- A novel method for query based image retrieval using prototype based clustering
- Trigonometry-based motion blur parameter estimation algorithm
- Computer-aided mammography techniques for detection and classification of microcalcifications in digital mammograms
- Generating efficient classifiers using facial components for age classification
- Object boundary detection through robust active contour based method with global information
- Analysis of diverse optimisation algorithms in breast cancer detection
Research pick: Optical music recognition - "Music note position recognition in optical music recognition using convolutional neural network"
Optical character recognition (OCR) commonly used to convert the text in scanned documents into a searchable and editable form on the computer is a well-established digitisation technique. But, what about other kinds of documents, rich with meaning, such as musical manuscripts? New work in the International Journal of Arts and Technology discusses the possibility of optical musical recognition, OMR.
A new approach developed by a team at Bina Nusantara University in Jakarta, Indonesia, uses deep machine learning and a convolutional neural network trained to recognise the nuance of musical notation on known manuscripts. The algorithm can then convert a newly presented musical manuscript into a digitized form with 8 percent accuracy. Even at this level, this greatly reduces the amount of manual input and correction needed to convert a manuscript.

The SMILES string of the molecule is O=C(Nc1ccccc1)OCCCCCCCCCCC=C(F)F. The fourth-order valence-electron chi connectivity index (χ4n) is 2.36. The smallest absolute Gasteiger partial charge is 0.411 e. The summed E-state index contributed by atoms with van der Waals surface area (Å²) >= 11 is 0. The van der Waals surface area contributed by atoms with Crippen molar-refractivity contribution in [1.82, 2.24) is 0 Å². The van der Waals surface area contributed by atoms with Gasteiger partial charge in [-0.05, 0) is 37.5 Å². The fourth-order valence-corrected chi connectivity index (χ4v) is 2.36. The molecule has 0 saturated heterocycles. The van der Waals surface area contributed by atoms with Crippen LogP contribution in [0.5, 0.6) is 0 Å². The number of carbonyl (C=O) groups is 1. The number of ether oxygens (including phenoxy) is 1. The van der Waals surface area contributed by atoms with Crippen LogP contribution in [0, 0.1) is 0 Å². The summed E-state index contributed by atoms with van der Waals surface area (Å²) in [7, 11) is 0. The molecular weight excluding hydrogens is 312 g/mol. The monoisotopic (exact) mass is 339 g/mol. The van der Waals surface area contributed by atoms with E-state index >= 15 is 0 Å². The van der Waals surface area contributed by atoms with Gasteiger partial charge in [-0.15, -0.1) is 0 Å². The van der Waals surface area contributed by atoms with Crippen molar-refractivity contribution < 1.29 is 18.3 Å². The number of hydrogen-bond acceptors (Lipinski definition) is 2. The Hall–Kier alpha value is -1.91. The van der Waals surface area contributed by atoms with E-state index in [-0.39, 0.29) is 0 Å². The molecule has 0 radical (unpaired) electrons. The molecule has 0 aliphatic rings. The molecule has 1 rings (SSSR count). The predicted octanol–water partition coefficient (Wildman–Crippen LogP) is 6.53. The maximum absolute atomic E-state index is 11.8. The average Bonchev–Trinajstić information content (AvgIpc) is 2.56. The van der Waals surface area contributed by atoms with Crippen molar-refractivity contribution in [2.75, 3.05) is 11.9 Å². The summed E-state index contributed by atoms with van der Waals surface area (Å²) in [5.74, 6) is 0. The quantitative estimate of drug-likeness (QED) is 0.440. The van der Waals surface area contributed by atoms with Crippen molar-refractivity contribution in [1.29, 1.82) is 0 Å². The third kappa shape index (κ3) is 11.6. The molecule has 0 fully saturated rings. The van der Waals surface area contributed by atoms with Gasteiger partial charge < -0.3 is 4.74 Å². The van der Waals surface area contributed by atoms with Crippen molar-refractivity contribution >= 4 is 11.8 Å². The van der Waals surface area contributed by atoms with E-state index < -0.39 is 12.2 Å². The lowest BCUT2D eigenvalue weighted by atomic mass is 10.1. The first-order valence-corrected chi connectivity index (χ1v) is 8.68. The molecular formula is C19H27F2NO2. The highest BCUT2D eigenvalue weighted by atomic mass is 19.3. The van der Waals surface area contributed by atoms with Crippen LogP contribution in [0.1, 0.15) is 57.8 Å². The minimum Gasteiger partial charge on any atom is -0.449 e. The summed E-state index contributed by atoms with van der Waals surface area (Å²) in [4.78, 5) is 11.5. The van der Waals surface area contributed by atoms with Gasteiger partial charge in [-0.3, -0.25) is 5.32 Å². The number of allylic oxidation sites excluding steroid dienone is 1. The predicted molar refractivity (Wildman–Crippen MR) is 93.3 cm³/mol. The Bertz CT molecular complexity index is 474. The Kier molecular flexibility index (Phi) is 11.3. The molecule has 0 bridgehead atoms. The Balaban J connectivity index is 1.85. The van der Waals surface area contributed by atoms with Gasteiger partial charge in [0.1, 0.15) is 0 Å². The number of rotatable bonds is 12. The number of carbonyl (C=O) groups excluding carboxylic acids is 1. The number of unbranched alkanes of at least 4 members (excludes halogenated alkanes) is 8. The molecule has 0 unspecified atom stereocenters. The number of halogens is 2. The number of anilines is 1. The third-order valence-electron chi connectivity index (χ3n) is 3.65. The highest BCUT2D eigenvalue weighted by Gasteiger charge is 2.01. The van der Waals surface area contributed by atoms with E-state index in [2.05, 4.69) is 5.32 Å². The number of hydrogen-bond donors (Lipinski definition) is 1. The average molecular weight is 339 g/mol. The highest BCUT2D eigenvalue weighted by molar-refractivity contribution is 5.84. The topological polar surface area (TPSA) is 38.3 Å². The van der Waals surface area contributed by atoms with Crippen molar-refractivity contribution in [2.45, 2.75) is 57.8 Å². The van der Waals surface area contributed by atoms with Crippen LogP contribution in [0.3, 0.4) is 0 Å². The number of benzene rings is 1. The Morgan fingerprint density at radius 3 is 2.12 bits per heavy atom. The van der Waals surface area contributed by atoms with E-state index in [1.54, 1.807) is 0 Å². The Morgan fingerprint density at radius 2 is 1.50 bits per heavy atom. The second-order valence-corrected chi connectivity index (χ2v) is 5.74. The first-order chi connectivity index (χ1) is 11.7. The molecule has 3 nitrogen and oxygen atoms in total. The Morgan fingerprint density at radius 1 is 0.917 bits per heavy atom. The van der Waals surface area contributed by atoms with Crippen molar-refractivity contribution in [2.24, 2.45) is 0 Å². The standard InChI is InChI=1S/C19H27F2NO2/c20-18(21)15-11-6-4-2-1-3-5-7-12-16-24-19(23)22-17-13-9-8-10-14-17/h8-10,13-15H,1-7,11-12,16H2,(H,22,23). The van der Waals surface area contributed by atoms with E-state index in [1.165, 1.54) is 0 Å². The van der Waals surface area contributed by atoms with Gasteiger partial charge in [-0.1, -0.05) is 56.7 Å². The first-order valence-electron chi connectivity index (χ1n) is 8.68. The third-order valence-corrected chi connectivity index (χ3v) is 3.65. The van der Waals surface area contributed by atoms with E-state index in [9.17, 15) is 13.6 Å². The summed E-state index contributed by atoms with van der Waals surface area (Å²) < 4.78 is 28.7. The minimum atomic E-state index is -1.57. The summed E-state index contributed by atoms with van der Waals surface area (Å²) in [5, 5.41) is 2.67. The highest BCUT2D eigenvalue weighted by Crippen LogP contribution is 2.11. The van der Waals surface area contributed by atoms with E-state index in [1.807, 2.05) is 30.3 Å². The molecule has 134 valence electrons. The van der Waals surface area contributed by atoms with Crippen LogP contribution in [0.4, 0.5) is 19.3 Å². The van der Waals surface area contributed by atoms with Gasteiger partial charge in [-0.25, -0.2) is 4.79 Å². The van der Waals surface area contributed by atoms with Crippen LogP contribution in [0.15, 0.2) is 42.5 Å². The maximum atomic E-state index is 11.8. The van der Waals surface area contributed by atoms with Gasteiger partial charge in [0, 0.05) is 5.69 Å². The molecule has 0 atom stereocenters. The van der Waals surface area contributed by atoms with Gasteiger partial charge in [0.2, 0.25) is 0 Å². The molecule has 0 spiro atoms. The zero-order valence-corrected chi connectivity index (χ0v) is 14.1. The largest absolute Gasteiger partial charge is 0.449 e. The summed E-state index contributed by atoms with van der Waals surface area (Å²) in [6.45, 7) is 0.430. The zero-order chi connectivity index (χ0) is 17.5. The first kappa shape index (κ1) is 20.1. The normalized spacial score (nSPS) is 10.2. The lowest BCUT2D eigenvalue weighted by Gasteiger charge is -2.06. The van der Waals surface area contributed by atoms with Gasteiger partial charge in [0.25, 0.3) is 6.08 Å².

The system requires clef, stave, and musical key to be in position, but these are easily assigned in a template. The conversion of a scanned manuscript then detects the position on the stave of each note, thus defining pitch. The next step will be to use a parallel algorithm to detect the duration of each note and to identify the position of silences, rests, and other such characteristics of a manuscript.
Once fully digitised it is, given current software, a trivial matter to use the computer to “play” the manuscript using all manner of instrumental sounds or even to correlate a lyrical score with the music and have the computer “sing” the song. OMR, once mature, will have many applications in archiving musical manuscripts, in the performance of music, and in music education. The team suggests that their approach could allow software “app” developers to write a program for smartphone or tablet to allow anyone to quickly scan a piece of sheet music, for instance, and to carry out OMR on that manuscript.
Of course, while music digitization tools could be enabling for a wide range of people interested in music, there is still the question of musical talent. There is, unfortunately, no app for that.